A Short but Colourful Post!

In The Queen’s Rival I make frequent use of the idea of the Wheel of Fortune in the history of Cecily Neville and the House of York.

Where did this idea originate?

In the Ancient World, the Greeks and Romans found the idea of events happening without some guiding hand unacceptable.  It was far easier to blame all disasters and malicious happenings on the gods and goddesses.  The Greeks believed in The Three Fates.  These three sisters controlled life from birth to death.  Clotho, spun the threads of life. Lachesis measured the length of the thread with her rod. Finally Atropos decided on the length of life; with her shears she cut the thread and that life ended.

What an uncomfortable thought.

In Roman times it was thought that the ebbs and flows of life were dictated by the Rota Fortunae, the Wheel of Fortune, which was guided by the Roman goddess Fortuna.  She turned the wheel which dictated the length of life to be lived, and its quality.  It was Fortuna who became most popular in medieval times to explain the ups and downs of life.

This image of Fortuna and her wheel would remind the viewer of the fragility of power.  Even at the highest levels of society, fortunes could rise and fall at a moment’s notice.  Fortuna is shown  with her hand on a lever, turning a mechanical wheel to dictate the future of four figures.  Often in the illustrations a crowned king is shown sitting  at the top of a golden wheel, only to be toppled to the gutter as the wheel turns, reaching the bottom where he no longer has power.  But as the wheel continues to turn he can equally be restored.

What a fitting metaphor this is for the shifting fortunes of the Lancastrian and Yorkist kings during the Wars of the Roses.  The Duke of York, once Lord Protector for Henry VI and acclaimed the new heir in the Act of Accord, met his death on the battlefield at Wakefield, his family exiled and attainted.  Thus the House of York toppled.  They were to rise again, when Edward IV was crowned King, although even within his reign there were times when Fortuna seemed set against him and.  With the Earl of Warwick increasingly in opposition to Edward, his crown wobbled on a knife edge.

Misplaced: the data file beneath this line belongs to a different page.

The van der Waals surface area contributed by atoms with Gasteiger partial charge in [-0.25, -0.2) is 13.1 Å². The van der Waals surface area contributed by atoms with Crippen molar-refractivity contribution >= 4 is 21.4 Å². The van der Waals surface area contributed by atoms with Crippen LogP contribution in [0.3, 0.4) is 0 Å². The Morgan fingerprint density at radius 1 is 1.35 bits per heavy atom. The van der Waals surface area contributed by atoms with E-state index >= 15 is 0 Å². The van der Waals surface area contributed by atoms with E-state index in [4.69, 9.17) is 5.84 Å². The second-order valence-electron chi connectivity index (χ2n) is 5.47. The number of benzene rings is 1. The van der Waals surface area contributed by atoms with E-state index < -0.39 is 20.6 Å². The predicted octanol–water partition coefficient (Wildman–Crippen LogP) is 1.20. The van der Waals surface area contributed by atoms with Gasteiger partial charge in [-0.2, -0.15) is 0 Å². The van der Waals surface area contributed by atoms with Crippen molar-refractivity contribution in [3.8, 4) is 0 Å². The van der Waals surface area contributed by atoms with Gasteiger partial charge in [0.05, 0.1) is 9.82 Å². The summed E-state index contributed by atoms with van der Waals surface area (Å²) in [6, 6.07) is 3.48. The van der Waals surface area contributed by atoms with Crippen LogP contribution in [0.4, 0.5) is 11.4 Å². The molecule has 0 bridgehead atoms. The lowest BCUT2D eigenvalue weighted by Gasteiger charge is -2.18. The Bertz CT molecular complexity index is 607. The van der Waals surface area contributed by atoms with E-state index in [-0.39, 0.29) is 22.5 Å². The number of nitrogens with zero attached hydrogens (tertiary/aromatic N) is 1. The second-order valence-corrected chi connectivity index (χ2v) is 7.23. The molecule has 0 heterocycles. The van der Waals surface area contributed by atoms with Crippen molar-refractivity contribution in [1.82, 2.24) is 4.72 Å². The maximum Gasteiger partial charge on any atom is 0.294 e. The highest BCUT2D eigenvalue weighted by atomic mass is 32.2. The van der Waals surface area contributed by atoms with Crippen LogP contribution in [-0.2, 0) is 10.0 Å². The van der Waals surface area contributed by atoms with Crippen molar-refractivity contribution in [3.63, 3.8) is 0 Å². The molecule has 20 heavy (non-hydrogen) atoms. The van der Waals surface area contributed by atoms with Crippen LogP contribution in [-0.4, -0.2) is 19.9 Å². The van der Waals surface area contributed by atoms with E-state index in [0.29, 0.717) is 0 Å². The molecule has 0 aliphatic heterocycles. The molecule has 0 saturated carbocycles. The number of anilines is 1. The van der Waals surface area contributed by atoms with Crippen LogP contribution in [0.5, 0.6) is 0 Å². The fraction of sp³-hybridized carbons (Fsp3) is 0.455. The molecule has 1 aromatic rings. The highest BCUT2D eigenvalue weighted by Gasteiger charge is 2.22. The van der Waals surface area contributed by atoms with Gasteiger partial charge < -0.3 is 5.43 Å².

King Henry IV was restored at the Readeption. Yet Fortuna seemed to smile once more on York when Richard III was crowned King, only for fate to take a hand again at the Battle of Bosworth.  For King Henry VI, the Wheel of Fortune was a permanent fall from power for the Lancastrians with his death in the Tower of London, and that of his son at Tewkesbury.  Fortuna was very busy during these years.

This idea of the Wheel of Fortune was used widely in the writings of the Middle Ages: in Chaucer, in Dante’s Inferno, in the Romance of the Rose.  Fortuna was also in the Carmina Burana, a collection of poems and texts from the 12th-13th centuries:

The wheel of Fortune turns;

I go down, demeaned;

another is raised up;

far too high up

sits the king at the summit –

let him fear ruin!


Cecily Neville would have been very familiar with the Wheel of Fortune.

Celebrating The Queen’s Rival, published 3rd September 2020.


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